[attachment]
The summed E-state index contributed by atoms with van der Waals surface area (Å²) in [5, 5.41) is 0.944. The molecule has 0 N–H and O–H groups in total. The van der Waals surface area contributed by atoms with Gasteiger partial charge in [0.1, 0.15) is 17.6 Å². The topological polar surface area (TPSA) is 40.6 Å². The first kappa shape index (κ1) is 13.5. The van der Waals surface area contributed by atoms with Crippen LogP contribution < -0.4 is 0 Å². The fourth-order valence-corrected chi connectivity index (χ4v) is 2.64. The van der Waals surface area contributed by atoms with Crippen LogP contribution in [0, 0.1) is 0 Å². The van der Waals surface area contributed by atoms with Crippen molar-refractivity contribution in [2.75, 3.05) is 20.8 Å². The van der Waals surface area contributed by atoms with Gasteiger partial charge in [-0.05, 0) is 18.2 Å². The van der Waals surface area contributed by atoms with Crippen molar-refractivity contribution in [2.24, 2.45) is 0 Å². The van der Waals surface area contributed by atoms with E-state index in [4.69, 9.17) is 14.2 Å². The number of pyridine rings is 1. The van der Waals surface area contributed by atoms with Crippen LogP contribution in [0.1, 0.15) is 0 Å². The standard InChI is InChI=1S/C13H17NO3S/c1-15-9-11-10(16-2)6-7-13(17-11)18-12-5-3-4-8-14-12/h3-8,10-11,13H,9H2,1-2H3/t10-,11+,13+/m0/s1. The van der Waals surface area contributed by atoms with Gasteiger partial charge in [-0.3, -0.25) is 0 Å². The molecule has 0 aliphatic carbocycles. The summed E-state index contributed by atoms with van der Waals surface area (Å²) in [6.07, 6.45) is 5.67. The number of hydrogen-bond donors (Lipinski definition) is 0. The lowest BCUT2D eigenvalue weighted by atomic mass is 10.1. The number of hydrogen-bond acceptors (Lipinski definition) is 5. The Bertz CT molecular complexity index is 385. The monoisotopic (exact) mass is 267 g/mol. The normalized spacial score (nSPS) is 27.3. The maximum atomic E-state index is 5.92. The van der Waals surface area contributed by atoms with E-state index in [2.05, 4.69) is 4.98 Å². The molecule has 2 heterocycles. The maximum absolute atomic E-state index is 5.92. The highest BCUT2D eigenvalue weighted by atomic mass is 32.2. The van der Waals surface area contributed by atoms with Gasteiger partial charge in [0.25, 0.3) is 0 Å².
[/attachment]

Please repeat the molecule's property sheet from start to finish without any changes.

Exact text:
The summed E-state index contributed by atoms with van der Waals surface area (Å²) in [5, 5.41) is 0.944. The molecule has 0 N–H and O–H groups in total. The van der Waals surface area contributed by atoms with Gasteiger partial charge in [0.1, 0.15) is 17.6 Å². The topological polar surface area (TPSA) is 40.6 Å². The first kappa shape index (κ1) is 13.5. The van der Waals surface area contributed by atoms with Crippen LogP contribution < -0.4 is 0 Å². The fourth-order valence-corrected chi connectivity index (χ4v) is 2.64. The van der Waals surface area contributed by atoms with Crippen LogP contribution in [0, 0.1) is 0 Å². The van der Waals surface area contributed by atoms with Crippen molar-refractivity contribution in [2.75, 3.05) is 20.8 Å². The van der Waals surface area contributed by atoms with Gasteiger partial charge in [-0.05, 0) is 18.2 Å². The van der Waals surface area contributed by atoms with Crippen molar-refractivity contribution in [2.24, 2.45) is 0 Å². The van der Waals surface area contributed by atoms with E-state index in [4.69, 9.17) is 14.2 Å². The number of pyridine rings is 1. The van der Waals surface area contributed by atoms with Crippen LogP contribution in [0.1, 0.15) is 0 Å². The standard InChI is InChI=1S/C13H17NO3S/c1-15-9-11-10(16-2)6-7-13(17-11)18-12-5-3-4-8-14-12/h3-8,10-11,13H,9H2,1-2H3/t10-,11+,13+/m0/s1. The van der Waals surface area contributed by atoms with Gasteiger partial charge in [-0.3, -0.25) is 0 Å². The molecule has 0 aliphatic carbocycles. The summed E-state index contributed by atoms with van der Waals surface area (Å²) in [6.07, 6.45) is 5.67. The number of hydrogen-bond donors (Lipinski definition) is 0. The lowest BCUT2D eigenvalue weighted by atomic mass is 10.1. The number of hydrogen-bond acceptors (Lipinski definition) is 5. The Bertz CT molecular complexity index is 385. The monoisotopic (exact) mass is 267 g/mol. The normalized spacial score (nSPS) is 27.3. The maximum atomic E-state index is 5.92. The van der Waals surface area contributed by atoms with E-state index in [2.05, 4.69) is 4.98 Å². The molecule has 2 heterocycles. The maximum absolute atomic E-state index is 5.92. The highest BCUT2D eigenvalue weighted by atomic mass is 32.2. The van der Waals surface area contributed by atoms with Gasteiger partial charge in [0.25, 0.3) is 0 Å².